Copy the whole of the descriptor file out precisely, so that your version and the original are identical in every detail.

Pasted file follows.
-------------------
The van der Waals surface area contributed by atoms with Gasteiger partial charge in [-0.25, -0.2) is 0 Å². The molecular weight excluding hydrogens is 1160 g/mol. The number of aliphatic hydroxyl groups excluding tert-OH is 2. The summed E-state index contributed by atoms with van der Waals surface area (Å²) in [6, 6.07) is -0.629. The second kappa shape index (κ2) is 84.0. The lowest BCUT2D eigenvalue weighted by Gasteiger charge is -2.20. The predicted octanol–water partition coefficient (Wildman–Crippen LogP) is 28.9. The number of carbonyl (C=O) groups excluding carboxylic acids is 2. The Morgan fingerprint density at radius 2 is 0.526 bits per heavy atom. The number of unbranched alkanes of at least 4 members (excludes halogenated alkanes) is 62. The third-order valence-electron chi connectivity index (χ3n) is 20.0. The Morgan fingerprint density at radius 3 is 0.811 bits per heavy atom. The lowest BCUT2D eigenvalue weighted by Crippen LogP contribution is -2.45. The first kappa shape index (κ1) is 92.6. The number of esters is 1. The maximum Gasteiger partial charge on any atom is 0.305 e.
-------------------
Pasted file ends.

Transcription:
The van der Waals surface area contributed by atoms with Gasteiger partial charge in [-0.25, -0.2) is 0 Å². The molecular weight excluding hydrogens is 1160 g/mol. The number of aliphatic hydroxyl groups excluding tert-OH is 2. The summed E-state index contributed by atoms with van der Waals surface area (Å²) in [6, 6.07) is -0.629. The second kappa shape index (κ2) is 84.0. The lowest BCUT2D eigenvalue weighted by Gasteiger charge is -2.20. The predicted octanol–water partition coefficient (Wildman–Crippen LogP) is 28.9. The number of carbonyl (C=O) groups excluding carboxylic acids is 2. The Morgan fingerprint density at radius 2 is 0.526 bits per heavy atom. The number of unbranched alkanes of at least 4 members (excludes halogenated alkanes) is 62. The third-order valence-electron chi connectivity index (χ3n) is 20.0. The Morgan fingerprint density at radius 3 is 0.811 bits per heavy atom. The lowest BCUT2D eigenvalue weighted by Crippen LogP contribution is -2.45. The first kappa shape index (κ1) is 92.6. The number of esters is 1. The maximum Gasteiger partial charge on any atom is 0.305 e.